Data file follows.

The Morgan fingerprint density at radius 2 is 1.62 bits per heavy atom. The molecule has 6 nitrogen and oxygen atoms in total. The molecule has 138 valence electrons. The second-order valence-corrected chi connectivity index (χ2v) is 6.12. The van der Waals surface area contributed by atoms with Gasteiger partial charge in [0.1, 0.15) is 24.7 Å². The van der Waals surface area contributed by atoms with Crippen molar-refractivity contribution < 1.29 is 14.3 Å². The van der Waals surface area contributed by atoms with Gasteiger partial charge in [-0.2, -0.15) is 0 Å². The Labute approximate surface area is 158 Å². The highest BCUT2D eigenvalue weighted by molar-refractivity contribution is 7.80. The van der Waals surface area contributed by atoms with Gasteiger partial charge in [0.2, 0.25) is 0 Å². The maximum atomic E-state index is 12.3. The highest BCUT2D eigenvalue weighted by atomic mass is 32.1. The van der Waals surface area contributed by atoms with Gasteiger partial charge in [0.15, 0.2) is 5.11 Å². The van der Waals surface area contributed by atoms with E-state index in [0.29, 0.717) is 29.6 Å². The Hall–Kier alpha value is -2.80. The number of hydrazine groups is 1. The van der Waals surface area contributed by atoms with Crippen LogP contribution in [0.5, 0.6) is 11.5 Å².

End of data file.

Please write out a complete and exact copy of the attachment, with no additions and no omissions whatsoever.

The Morgan fingerprint density at radius 2 is 1.62 bits per heavy atom. The molecule has 6 nitrogen and oxygen atoms in total. The molecule has 138 valence electrons. The second-order valence-corrected chi connectivity index (χ2v) is 6.12. The van der Waals surface area contributed by atoms with Gasteiger partial charge in [0.1, 0.15) is 24.7 Å². The van der Waals surface area contributed by atoms with Crippen molar-refractivity contribution < 1.29 is 14.3 Å². The van der Waals surface area contributed by atoms with Gasteiger partial charge in [-0.2, -0.15) is 0 Å². The Labute approximate surface area is 158 Å². The highest BCUT2D eigenvalue weighted by molar-refractivity contribution is 7.80. The van der Waals surface area contributed by atoms with Gasteiger partial charge in [0.2, 0.25) is 0 Å². The maximum atomic E-state index is 12.3. The highest BCUT2D eigenvalue weighted by atomic mass is 32.1. The van der Waals surface area contributed by atoms with Gasteiger partial charge in [0.15, 0.2) is 5.11 Å². The van der Waals surface area contributed by atoms with E-state index in [0.29, 0.717) is 29.6 Å². The Hall–Kier alpha value is -2.80. The number of hydrazine groups is 1. The van der Waals surface area contributed by atoms with Crippen LogP contribution in [0.5, 0.6) is 11.5 Å².